A Glitch in the Matrix, a documentary by Room 237's Rodney Ascher, about people who believe the world around them is not real, is also on the roster. Another addition is Coda, which stands for Child of Deaf Adults,casts real-life deaf actors. The film is directed by Sian Heder, who made 2016's Tallulah.
Land, a two-hander set to the stark backdrop of the American wilderness, directed by and starring Robin Wright, will also premiere.
Berlin International Film Festival: March 1 - 5 and June
For as long as possible, the Berlinale held out hope that its coming 71st annual event could be staged physically. Rising Covid-19 infections in Germany now means that's not possible, but rather than cancel, the festival will unfold in two stages.
Firstly, in March, the programme will be presented to the industry, with buyers allowed to view films in a virtual European Film Market. A jury will also award prizes to the competition entries (including the newly modified performance awards, which will be gender neutral). In June, the winners will be presented to the public.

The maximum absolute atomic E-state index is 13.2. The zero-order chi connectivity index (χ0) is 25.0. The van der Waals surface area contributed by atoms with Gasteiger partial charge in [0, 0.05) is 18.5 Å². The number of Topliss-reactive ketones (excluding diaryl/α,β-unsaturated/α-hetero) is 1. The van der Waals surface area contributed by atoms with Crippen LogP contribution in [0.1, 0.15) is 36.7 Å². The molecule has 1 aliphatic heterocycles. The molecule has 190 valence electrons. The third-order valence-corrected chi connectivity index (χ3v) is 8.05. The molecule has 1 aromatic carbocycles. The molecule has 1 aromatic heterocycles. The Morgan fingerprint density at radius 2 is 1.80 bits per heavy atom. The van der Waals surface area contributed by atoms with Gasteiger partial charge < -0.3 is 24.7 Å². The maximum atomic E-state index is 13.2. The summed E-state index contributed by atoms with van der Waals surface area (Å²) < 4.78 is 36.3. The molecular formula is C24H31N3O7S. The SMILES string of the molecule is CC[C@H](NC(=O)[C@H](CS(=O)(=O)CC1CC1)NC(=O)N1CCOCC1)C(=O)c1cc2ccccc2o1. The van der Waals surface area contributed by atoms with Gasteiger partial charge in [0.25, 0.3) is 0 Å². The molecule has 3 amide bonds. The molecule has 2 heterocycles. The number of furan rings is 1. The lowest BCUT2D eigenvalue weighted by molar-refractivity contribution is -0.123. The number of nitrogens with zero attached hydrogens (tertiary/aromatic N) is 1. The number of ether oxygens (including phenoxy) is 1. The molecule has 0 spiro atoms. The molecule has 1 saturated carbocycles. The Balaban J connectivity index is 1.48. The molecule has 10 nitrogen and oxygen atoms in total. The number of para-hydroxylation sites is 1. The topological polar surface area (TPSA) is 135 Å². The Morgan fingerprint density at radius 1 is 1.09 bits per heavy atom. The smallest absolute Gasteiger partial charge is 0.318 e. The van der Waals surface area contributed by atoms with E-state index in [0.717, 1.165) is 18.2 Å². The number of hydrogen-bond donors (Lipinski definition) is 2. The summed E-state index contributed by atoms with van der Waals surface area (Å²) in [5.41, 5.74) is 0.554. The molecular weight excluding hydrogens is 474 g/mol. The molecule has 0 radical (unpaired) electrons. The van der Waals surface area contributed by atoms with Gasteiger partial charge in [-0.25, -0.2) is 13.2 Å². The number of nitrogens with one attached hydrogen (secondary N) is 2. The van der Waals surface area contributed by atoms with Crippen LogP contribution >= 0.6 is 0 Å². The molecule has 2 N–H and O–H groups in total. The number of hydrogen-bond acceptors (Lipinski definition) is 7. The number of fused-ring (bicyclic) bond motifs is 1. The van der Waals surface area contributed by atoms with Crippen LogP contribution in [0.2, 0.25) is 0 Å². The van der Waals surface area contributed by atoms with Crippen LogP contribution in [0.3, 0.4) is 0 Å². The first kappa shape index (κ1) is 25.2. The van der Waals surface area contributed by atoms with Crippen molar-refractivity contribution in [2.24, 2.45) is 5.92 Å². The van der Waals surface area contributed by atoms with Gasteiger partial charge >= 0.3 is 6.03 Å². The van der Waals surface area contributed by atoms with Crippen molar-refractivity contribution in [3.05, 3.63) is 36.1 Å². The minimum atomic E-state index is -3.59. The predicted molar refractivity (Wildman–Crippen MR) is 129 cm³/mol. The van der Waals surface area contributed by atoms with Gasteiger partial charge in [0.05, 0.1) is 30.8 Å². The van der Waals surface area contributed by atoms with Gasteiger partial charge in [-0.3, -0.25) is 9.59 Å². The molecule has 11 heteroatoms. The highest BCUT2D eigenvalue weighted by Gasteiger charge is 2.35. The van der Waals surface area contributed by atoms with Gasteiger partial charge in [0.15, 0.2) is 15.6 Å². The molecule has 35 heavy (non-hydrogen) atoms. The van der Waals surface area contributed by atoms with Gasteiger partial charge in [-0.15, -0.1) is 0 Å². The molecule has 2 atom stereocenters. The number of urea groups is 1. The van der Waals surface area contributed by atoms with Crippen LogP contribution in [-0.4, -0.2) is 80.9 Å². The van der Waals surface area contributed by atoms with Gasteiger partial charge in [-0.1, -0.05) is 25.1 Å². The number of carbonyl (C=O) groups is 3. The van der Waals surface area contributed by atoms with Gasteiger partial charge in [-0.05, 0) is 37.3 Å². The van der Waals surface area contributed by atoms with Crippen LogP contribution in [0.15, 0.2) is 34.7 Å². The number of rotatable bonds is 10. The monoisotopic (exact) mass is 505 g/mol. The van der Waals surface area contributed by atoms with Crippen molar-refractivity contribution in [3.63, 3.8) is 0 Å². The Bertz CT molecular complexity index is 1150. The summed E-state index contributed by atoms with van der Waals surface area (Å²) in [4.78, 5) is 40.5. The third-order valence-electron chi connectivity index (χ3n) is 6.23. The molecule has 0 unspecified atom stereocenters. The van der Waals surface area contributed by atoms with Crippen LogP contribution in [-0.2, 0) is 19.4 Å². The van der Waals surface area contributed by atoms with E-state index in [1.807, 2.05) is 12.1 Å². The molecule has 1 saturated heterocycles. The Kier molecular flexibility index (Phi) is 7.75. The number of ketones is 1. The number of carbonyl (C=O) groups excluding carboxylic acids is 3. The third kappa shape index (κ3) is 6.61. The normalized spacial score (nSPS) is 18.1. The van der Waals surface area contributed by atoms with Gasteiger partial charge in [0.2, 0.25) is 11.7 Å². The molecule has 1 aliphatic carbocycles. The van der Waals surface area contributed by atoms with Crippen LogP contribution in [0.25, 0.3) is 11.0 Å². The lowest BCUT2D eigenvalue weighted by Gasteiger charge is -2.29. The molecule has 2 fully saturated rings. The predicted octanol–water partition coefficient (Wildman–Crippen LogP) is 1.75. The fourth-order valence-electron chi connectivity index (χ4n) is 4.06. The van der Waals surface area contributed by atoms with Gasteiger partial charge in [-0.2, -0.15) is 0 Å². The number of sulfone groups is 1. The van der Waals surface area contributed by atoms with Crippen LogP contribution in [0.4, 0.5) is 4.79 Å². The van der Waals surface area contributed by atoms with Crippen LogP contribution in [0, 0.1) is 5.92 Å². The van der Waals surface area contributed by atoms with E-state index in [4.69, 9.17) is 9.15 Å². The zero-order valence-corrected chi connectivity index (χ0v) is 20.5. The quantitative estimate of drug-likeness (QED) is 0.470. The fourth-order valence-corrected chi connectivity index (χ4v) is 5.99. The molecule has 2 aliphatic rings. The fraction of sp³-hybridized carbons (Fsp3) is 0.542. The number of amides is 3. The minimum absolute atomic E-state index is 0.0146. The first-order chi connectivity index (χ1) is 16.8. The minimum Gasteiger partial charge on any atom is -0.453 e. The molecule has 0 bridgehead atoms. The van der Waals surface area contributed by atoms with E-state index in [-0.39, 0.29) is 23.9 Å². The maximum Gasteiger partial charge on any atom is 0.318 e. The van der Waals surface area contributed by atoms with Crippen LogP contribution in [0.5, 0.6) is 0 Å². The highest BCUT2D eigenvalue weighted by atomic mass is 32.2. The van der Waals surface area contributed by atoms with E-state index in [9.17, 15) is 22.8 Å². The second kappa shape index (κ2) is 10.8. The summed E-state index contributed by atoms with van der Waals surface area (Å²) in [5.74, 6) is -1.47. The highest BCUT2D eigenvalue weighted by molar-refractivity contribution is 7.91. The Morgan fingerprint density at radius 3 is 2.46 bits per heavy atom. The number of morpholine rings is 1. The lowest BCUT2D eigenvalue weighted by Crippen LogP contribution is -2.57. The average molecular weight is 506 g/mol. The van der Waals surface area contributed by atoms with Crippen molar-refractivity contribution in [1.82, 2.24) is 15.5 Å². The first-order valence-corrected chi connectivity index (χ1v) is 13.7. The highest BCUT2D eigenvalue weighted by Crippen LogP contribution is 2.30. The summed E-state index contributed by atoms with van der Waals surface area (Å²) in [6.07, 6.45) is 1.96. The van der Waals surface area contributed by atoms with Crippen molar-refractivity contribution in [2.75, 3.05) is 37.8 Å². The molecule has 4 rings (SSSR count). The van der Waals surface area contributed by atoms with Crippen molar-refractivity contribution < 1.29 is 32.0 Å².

The films on show have yet to be announced – they will come in February – but given the postponements and delays of last year, you can expect a rich selection.
The Berlinale competition line-up is usually geared towards world cinema – last year Iranian film There Is No Evil by Mohammad Rasoulof took the coveted Golden Bear. But don't bet against a glossy film or two making an appearance. Perhaps British filmmaker Edgar Wright's 1960s-set horror Last Night in Soho, starring The Queen's Gambit actress Anya Taylor-Joy, which is currently scheduled for an April release.
Cannes Film Festival: May 11 - 21
Last year, the world's most prestigious film festival was cancelled for the first time since 1968, at which time the event was brought to a halt by directors sympathising with the student and labour strikes across Paris. With the idea of going online rejected, last year's official selection was announced belatedly in June and there was even a three-day showcase of films at the Cannes Palais in October.